By James C. Sherlock
I have found in 18 years of reporting on education in the Commonwealth that each school, each school division and each region is to some degree its own ecosystem.
Taking the example of chronic absenteeism, an individualized assessment of causes could be attempted:
- if a single school‘s chronic absenteeism can be adjusted statistically for differences in its demographics (race, ethnicity, economic status, English learners, IEPs, etc.) to its division norms, and
- if that school is a statistical outlier from its division good or bad.
But those are very big if’s because of the complex algorithm that would be required for comparing. And the results would apply only to that specific school.
I have sometimes compared divisions‘ statistical performances on absenteeism and SOL pass rates against state norms, but usually at the extremes. There are too many variables to sort among the bulk of them. At the division level, the variables are as great as at the school level.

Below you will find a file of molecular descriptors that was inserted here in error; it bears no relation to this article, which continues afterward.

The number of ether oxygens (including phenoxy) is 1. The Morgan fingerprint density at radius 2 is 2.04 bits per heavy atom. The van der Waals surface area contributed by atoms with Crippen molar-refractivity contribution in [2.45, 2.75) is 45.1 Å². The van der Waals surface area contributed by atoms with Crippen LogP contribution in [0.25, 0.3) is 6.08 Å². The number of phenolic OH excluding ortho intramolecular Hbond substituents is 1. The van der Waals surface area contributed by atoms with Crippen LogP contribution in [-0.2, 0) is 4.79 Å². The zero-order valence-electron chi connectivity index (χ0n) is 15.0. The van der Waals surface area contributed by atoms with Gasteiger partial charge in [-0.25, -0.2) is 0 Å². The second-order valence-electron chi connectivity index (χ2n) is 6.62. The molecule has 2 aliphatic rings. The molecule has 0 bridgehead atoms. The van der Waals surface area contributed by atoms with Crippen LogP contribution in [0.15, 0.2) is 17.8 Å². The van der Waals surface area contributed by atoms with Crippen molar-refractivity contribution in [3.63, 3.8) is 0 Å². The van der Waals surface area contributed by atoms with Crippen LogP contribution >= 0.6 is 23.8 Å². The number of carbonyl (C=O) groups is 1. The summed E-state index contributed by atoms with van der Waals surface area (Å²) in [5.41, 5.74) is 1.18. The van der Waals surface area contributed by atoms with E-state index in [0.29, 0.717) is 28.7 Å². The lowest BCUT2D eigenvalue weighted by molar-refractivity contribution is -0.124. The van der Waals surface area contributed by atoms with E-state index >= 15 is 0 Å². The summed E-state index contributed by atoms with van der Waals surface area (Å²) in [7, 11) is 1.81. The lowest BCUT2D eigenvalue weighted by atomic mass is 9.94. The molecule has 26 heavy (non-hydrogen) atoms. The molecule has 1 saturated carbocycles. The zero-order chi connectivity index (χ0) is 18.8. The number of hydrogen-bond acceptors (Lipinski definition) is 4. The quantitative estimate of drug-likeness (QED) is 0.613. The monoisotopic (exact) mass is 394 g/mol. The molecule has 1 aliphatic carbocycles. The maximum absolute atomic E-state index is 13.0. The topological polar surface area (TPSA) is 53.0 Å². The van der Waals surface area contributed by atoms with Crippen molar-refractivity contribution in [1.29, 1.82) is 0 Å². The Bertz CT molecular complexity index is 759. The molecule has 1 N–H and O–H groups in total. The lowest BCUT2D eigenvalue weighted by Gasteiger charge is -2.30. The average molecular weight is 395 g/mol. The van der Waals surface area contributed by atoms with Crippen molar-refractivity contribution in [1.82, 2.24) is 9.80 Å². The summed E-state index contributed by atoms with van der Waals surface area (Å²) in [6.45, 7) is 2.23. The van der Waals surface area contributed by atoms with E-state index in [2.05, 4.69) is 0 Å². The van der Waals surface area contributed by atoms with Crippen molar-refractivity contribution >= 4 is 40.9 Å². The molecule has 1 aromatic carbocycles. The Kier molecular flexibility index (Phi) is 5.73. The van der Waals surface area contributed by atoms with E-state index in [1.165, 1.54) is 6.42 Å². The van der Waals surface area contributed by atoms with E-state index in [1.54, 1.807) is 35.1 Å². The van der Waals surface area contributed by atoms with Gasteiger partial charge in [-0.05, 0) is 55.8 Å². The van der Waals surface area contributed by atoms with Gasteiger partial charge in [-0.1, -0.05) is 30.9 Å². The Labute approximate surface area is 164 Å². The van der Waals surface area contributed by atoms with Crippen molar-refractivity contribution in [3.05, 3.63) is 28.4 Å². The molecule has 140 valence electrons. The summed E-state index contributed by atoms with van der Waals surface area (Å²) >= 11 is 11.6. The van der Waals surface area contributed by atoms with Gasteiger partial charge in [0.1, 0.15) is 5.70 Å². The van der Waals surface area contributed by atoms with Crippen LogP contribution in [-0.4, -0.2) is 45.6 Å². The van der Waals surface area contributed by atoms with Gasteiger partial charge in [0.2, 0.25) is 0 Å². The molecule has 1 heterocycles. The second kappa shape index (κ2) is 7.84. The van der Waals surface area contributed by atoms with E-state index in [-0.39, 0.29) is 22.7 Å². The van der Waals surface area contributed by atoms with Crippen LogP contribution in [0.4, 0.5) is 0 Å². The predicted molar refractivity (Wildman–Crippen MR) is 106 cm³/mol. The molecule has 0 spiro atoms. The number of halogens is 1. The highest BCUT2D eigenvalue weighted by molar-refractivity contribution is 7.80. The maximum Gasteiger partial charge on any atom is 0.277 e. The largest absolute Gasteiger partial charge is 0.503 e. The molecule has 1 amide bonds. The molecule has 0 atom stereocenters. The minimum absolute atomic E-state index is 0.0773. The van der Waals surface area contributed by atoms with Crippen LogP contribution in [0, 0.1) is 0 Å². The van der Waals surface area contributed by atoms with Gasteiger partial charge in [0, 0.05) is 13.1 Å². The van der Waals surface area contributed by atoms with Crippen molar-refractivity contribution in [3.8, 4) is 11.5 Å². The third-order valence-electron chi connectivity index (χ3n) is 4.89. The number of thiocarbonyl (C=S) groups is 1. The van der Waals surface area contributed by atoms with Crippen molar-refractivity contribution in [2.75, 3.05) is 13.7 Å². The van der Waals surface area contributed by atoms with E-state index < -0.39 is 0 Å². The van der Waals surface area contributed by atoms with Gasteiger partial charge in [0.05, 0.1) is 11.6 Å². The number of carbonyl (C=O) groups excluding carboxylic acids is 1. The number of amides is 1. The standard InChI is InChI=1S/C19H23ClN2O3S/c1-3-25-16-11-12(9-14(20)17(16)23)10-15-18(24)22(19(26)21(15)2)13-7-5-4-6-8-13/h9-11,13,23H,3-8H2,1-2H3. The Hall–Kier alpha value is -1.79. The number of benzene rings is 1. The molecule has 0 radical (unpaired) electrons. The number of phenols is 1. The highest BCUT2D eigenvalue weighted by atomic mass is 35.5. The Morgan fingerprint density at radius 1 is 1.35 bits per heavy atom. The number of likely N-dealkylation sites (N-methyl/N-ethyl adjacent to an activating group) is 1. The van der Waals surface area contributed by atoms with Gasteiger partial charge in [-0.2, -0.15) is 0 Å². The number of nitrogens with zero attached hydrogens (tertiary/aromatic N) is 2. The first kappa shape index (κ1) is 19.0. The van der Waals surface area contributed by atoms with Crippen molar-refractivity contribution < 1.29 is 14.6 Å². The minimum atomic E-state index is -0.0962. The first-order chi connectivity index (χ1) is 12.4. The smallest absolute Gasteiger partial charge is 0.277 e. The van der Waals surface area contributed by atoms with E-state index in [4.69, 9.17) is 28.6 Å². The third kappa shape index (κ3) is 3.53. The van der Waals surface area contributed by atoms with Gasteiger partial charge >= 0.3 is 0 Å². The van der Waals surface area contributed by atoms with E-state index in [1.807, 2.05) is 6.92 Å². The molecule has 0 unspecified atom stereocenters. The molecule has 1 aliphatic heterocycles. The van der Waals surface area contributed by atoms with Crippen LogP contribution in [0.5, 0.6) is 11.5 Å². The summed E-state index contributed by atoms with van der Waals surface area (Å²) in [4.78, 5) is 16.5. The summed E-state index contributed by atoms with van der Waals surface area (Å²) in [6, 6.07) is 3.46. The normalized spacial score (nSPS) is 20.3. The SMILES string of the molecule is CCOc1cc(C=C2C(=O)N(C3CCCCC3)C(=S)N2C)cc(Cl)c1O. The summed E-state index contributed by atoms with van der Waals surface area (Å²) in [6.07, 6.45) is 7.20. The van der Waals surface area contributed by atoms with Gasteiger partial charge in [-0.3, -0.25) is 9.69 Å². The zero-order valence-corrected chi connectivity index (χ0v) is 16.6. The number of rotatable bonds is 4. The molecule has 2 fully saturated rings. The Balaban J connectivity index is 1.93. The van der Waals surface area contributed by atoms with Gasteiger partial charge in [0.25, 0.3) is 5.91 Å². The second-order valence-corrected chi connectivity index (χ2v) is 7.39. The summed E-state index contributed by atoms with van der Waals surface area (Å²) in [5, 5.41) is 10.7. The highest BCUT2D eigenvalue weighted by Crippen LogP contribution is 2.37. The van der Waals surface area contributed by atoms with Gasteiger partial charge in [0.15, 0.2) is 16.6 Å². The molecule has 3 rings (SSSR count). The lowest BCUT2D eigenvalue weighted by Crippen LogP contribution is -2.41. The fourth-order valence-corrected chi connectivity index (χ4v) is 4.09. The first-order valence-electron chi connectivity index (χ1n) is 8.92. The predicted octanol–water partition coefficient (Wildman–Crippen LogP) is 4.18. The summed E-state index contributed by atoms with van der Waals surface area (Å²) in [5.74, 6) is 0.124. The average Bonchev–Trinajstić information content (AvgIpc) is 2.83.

Regional differences are there, but causes are hard to pin down beyond differences in demographics and cultures.
That said, and to some degree for that reason, I offer two new state roles for improving school attendance:
- marketing, which is either not now done at all or done ineffectively, to increase parents understanding of the value of school; and
- investigations and enforcement, which are done sporadically across the state. That is because of both the time and expertise investigations take and current laws that require schools to involve the court system in enforcement.
Those recommendations are not budget neutral. This is a budget year. They are tailored to draw Democratic support. The time for them is now.
Given the time necessary to prepare proposals, it will likely take a special session to address them.
The chronic absenteeism crisis, appropriately designated by the Governor, rates one.